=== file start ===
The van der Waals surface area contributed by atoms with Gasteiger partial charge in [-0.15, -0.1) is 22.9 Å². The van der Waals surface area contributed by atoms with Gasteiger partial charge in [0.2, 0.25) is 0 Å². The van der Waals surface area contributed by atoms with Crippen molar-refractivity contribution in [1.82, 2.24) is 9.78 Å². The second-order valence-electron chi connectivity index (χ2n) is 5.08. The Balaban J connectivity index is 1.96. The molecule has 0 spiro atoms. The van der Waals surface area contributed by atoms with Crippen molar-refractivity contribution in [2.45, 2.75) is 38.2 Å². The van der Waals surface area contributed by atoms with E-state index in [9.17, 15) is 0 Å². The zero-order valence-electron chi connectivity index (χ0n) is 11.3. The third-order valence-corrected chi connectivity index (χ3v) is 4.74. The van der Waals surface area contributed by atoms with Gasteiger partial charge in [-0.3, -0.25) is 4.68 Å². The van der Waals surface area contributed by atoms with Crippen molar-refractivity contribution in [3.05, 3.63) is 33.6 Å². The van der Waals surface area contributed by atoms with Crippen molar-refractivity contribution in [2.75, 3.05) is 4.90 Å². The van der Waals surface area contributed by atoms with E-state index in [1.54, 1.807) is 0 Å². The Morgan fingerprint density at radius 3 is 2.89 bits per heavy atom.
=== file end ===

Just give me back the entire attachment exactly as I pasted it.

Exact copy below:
The van der Waals surface area contributed by atoms with Gasteiger partial charge in [-0.15, -0.1) is 22.9 Å². The van der Waals surface area contributed by atoms with Gasteiger partial charge in [0.2, 0.25) is 0 Å². The van der Waals surface area contributed by atoms with Crippen molar-refractivity contribution in [1.82, 2.24) is 9.78 Å². The second-order valence-electron chi connectivity index (χ2n) is 5.08. The Balaban J connectivity index is 1.96. The molecule has 0 spiro atoms. The van der Waals surface area contributed by atoms with Crippen molar-refractivity contribution in [2.45, 2.75) is 38.2 Å². The van der Waals surface area contributed by atoms with E-state index in [9.17, 15) is 0 Å². The zero-order valence-electron chi connectivity index (χ0n) is 11.3. The third-order valence-corrected chi connectivity index (χ3v) is 4.74. The van der Waals surface area contributed by atoms with Gasteiger partial charge in [-0.3, -0.25) is 4.68 Å². The van der Waals surface area contributed by atoms with Crippen molar-refractivity contribution in [3.05, 3.63) is 33.6 Å². The van der Waals surface area contributed by atoms with Crippen molar-refractivity contribution in [2.75, 3.05) is 4.90 Å². The van der Waals surface area contributed by atoms with E-state index in [1.54, 1.807) is 0 Å². The Morgan fingerprint density at radius 3 is 2.89 bits per heavy atom.